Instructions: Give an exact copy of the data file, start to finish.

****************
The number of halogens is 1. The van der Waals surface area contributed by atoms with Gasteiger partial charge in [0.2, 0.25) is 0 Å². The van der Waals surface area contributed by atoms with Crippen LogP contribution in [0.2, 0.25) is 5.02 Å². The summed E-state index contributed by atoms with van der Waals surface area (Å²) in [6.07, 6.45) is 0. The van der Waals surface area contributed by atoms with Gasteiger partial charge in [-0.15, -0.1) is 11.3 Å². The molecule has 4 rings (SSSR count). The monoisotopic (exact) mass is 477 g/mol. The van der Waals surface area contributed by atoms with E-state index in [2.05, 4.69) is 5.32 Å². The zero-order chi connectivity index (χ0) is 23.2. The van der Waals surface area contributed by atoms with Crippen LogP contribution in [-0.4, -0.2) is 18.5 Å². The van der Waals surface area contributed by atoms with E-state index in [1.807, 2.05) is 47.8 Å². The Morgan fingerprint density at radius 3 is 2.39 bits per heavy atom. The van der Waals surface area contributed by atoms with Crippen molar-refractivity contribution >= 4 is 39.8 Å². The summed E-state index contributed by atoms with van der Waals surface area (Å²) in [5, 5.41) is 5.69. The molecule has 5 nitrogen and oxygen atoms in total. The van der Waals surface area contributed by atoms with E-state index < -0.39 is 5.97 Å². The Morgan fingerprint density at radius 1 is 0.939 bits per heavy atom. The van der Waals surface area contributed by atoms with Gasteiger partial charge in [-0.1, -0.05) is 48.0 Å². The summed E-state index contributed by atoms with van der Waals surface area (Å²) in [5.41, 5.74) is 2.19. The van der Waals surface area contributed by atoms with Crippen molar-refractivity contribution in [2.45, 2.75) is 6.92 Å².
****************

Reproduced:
The number of halogens is 1. The van der Waals surface area contributed by atoms with Gasteiger partial charge in [0.2, 0.25) is 0 Å². The van der Waals surface area contributed by atoms with Crippen LogP contribution in [0.2, 0.25) is 5.02 Å². The summed E-state index contributed by atoms with van der Waals surface area (Å²) in [6.07, 6.45) is 0. The van der Waals surface area contributed by atoms with Gasteiger partial charge in [-0.15, -0.1) is 11.3 Å². The molecule has 4 rings (SSSR count). The monoisotopic (exact) mass is 477 g/mol. The van der Waals surface area contributed by atoms with E-state index in [2.05, 4.69) is 5.32 Å². The zero-order chi connectivity index (χ0) is 23.2. The van der Waals surface area contributed by atoms with Crippen LogP contribution in [-0.4, -0.2) is 18.5 Å². The van der Waals surface area contributed by atoms with E-state index in [1.807, 2.05) is 47.8 Å². The Morgan fingerprint density at radius 3 is 2.39 bits per heavy atom. The van der Waals surface area contributed by atoms with Crippen molar-refractivity contribution >= 4 is 39.8 Å². The summed E-state index contributed by atoms with van der Waals surface area (Å²) in [5, 5.41) is 5.69. The molecule has 5 nitrogen and oxygen atoms in total. The van der Waals surface area contributed by atoms with E-state index < -0.39 is 5.97 Å². The Morgan fingerprint density at radius 1 is 0.939 bits per heavy atom. The van der Waals surface area contributed by atoms with Gasteiger partial charge in [-0.1, -0.05) is 48.0 Å². The summed E-state index contributed by atoms with van der Waals surface area (Å²) in [5.41, 5.74) is 2.19. The van der Waals surface area contributed by atoms with Crippen molar-refractivity contribution in [2.45, 2.75) is 6.92 Å².